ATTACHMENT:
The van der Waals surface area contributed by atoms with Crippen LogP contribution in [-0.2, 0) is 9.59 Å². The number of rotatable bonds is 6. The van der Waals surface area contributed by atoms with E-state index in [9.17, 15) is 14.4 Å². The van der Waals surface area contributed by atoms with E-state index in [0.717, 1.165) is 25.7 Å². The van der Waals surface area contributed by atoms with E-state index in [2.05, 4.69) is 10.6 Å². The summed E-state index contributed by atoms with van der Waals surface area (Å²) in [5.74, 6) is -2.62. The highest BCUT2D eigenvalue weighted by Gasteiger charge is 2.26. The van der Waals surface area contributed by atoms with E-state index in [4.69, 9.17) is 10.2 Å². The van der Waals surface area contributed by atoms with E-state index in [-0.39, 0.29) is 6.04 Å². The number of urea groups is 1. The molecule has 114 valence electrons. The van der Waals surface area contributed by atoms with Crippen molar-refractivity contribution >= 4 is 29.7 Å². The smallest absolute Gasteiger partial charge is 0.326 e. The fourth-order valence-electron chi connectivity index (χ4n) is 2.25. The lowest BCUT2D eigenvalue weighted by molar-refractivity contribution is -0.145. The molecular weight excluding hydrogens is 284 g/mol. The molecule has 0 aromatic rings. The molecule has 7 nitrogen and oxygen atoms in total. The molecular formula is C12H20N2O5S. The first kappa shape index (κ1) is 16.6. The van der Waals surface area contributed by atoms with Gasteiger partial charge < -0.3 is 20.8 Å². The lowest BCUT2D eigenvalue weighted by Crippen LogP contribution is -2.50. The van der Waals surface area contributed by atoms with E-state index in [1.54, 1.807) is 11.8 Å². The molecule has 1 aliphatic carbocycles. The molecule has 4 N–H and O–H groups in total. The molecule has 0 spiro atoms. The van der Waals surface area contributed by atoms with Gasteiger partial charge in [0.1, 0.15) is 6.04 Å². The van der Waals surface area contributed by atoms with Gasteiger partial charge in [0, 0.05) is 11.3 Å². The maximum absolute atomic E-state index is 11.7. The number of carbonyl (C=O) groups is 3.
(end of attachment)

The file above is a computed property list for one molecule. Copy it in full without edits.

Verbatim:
The van der Waals surface area contributed by atoms with Crippen LogP contribution in [-0.2, 0) is 9.59 Å². The number of rotatable bonds is 6. The van der Waals surface area contributed by atoms with E-state index in [9.17, 15) is 14.4 Å². The van der Waals surface area contributed by atoms with E-state index in [0.717, 1.165) is 25.7 Å². The van der Waals surface area contributed by atoms with E-state index in [2.05, 4.69) is 10.6 Å². The summed E-state index contributed by atoms with van der Waals surface area (Å²) in [5.74, 6) is -2.62. The highest BCUT2D eigenvalue weighted by Gasteiger charge is 2.26. The van der Waals surface area contributed by atoms with E-state index in [4.69, 9.17) is 10.2 Å². The van der Waals surface area contributed by atoms with E-state index in [-0.39, 0.29) is 6.04 Å². The number of urea groups is 1. The molecule has 114 valence electrons. The van der Waals surface area contributed by atoms with Crippen molar-refractivity contribution >= 4 is 29.7 Å². The smallest absolute Gasteiger partial charge is 0.326 e. The fourth-order valence-electron chi connectivity index (χ4n) is 2.25. The lowest BCUT2D eigenvalue weighted by molar-refractivity contribution is -0.145. The molecular weight excluding hydrogens is 284 g/mol. The molecule has 0 aromatic rings. The molecule has 7 nitrogen and oxygen atoms in total. The molecular formula is C12H20N2O5S. The first kappa shape index (κ1) is 16.6. The van der Waals surface area contributed by atoms with Gasteiger partial charge < -0.3 is 20.8 Å². The lowest BCUT2D eigenvalue weighted by Crippen LogP contribution is -2.50. The van der Waals surface area contributed by atoms with E-state index in [1.54, 1.807) is 11.8 Å². The molecule has 1 aliphatic carbocycles. The molecule has 4 N–H and O–H groups in total. The molecule has 0 spiro atoms. The van der Waals surface area contributed by atoms with Gasteiger partial charge in [0.1, 0.15) is 6.04 Å². The van der Waals surface area contributed by atoms with Gasteiger partial charge in [0, 0.05) is 11.3 Å². The maximum absolute atomic E-state index is 11.7. The number of carbonyl (C=O) groups is 3.